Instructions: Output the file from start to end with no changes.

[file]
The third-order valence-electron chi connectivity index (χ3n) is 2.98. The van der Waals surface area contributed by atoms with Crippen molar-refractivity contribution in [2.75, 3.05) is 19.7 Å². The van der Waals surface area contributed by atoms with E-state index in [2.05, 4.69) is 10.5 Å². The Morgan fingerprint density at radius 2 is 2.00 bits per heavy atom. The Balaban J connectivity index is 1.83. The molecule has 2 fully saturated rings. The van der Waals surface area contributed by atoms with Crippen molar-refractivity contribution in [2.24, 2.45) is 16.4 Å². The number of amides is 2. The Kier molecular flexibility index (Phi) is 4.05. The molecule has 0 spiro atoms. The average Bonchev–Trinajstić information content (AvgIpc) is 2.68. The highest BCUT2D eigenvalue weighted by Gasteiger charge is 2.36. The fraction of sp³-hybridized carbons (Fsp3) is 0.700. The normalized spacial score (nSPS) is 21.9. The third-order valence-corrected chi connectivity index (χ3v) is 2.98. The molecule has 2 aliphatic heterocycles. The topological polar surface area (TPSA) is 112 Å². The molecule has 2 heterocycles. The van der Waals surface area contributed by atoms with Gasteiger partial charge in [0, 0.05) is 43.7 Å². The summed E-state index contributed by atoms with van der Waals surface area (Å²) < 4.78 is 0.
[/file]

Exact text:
The third-order valence-electron chi connectivity index (χ3n) is 2.98. The van der Waals surface area contributed by atoms with Crippen molar-refractivity contribution in [2.75, 3.05) is 19.7 Å². The van der Waals surface area contributed by atoms with E-state index in [2.05, 4.69) is 10.5 Å². The Morgan fingerprint density at radius 2 is 2.00 bits per heavy atom. The Balaban J connectivity index is 1.83. The molecule has 2 fully saturated rings. The van der Waals surface area contributed by atoms with Crippen molar-refractivity contribution in [2.24, 2.45) is 16.4 Å². The number of amides is 2. The Kier molecular flexibility index (Phi) is 4.05. The molecule has 0 spiro atoms. The average Bonchev–Trinajstić information content (AvgIpc) is 2.68. The highest BCUT2D eigenvalue weighted by Gasteiger charge is 2.36. The fraction of sp³-hybridized carbons (Fsp3) is 0.700. The normalized spacial score (nSPS) is 21.9. The third-order valence-corrected chi connectivity index (χ3v) is 2.98. The molecule has 2 aliphatic heterocycles. The topological polar surface area (TPSA) is 112 Å². The molecule has 2 heterocycles. The van der Waals surface area contributed by atoms with Gasteiger partial charge in [0, 0.05) is 43.7 Å². The summed E-state index contributed by atoms with van der Waals surface area (Å²) < 4.78 is 0.